We successfully completed another two crossings of the North Atlantic to complete our six-day trip. Our flight back to Europe was with the same plane with the inoperative APU that had caused us all the problems on the previous crossing. This time, however, things went smoothly. One important factor was that the plane had been plugged into the jetway power cord all night and it had not been raining. My guess on the problem we had with our rainy-night arrival was that the power plug had probably been hanging from the jetway with the pin portion of the plug facing up into the rain. Any moisture spanning the pins of the plug would have been sensed by the aircraft power system and rejected as a short. So even with the cord plugged in and the jetway system saying it was working, the aircraft wouldn’t accept it as a valid source of power.
Our engine start at the departure gate followed by the pushback and cross-bleed start went smoothly (it helped having gone through the whole process the previous day) and we were soon on our way again.
I had the first break so, after filling out the flight plan times and checking that all was going well, I left the other two to find their way to Newfoundland and our coast-out fix for the crossing. The dispatcher had advised us during our flight briefing that we should have a nice smooth flight and that although the weather at our destination was at that time not very good it was forecast to improve by the end of our eight hour flight time.
The first lie was that the flight would be smooth. So much for me getting any sleep during my break. Light to moderate rocking just doesn’t put me to sleep. The ten hours of sleep that I got the night before probably didn’t help either. I returned to the cockpit and the captain took his break just as we were crossing the North Atlantic coastline. The crossing was fairly routine with intermittent light turbulence. We had been keeping track of the weather at our destination and discovered the second dispatch lie – the weather wasn’t improving. For a while it even got worse.
The captain came back to his seat and the other first officer went on break as we crossed the Scottish coastline. Once we were in VHF datalink range we were able to get the latest ATIS for our destination. The conditions were holding pretty steady at 100’ scattered, 200’ broken, mist and RVR readings of 350m, 450m, 450m. The visibility requirement to fly a CAT I ILS to the active runway is 550m while the CAT II minimums are 300m. So, the weather was good enough to fly a CAT II approach. We made the decision to brief and fly a CAT III approach in this case because the weather was not improving and could easily drop down below the CAT II minimums by the time we were ready to land. The CAT III minimums for this runway are 75 m which gave us plenty of weather deterioration space.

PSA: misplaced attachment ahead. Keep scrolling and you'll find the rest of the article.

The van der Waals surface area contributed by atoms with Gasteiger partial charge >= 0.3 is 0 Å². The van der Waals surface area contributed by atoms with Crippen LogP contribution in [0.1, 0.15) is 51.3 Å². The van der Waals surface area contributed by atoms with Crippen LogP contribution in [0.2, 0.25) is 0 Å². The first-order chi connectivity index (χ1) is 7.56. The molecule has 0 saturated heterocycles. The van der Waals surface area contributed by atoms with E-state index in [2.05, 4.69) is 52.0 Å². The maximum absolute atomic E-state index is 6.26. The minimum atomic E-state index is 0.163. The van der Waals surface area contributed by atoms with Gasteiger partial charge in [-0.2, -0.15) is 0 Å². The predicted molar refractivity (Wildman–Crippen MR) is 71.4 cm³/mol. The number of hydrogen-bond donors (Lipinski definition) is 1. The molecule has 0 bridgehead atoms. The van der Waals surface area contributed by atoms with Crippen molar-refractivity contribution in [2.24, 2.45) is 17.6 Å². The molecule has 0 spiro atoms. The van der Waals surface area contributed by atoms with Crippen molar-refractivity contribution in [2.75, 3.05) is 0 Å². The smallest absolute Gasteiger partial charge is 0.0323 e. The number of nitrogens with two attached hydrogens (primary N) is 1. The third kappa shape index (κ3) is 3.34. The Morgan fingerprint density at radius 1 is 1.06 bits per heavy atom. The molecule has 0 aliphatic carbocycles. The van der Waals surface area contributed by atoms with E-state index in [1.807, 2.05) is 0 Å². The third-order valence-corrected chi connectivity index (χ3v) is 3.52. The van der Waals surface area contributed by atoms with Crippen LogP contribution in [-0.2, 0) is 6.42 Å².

For CAT III ILS approaches we couple the autopilots to the aircraft and let it fly and land automatically. There is no height above the ground at which we must see the runway. We set an Alert Height into the autoflight system at 100’ AGL measured by the Radio Altimeter. The aircraft gives an aural indication approaching and reaching the alert height. As long as we have not received any autopilot or auto-throttle warnings or equipment capability downgrades by that time we just let the aircraft flare and land on it’s own. We manually reduce the power to idle and deploy the thrust reversers but the airplane does everything else. In this case the weather was good enough that we saw the runway approach lights a little above the alert height, probably around 125-150’ AGL.
Once the aircraft is on the runway and slowing to a safe taxi speed we have to remember to disconnect the autopilot before trying to exit the runway. The aircraft will resist any attempts to turn since the last thing it was told to do was track the ILS localizer. The next challenge with the low visibility is finding the gate at the terminal. Most air carrier airports that routinely experience these low visibilities have a system in place to help you find your way. The taxiways have centerline lights (green) that illuminate to show you the correct route and signs are placed at the edge of the taxiway to indicate points where you call the ground controller and confirm your position. More airports are now installing ground position radar so that the controllers can follow your progress on the ground.
We had landed on the runway farthest from the terminal so it took us a while to get to our gate. We finally made it, deplaned the passengers and worked our way through the customs and immigration process. Finally it was time for the layover to begin. I’m getting pretty good at that part.
2 responses to “Back and Forth Again”
Terrific narration of the events that happen during a trip. Young pilots can definitely benefit from your experiences. It is what makes flying airplanes one of the greatest jobs around and still provide adventure.
Why get stuck behind a desk when you can fly?
I look forward to more of you posts.
Here is link about another aspect of professionally flying airplanes, the dreaded proficiency check:
All the best,
I appreciate the comment, but have done some editing to it.
Four links to your own site in a short comment on someone else’s blog qualifies as spam, especially when a link is masked by a url-shortener.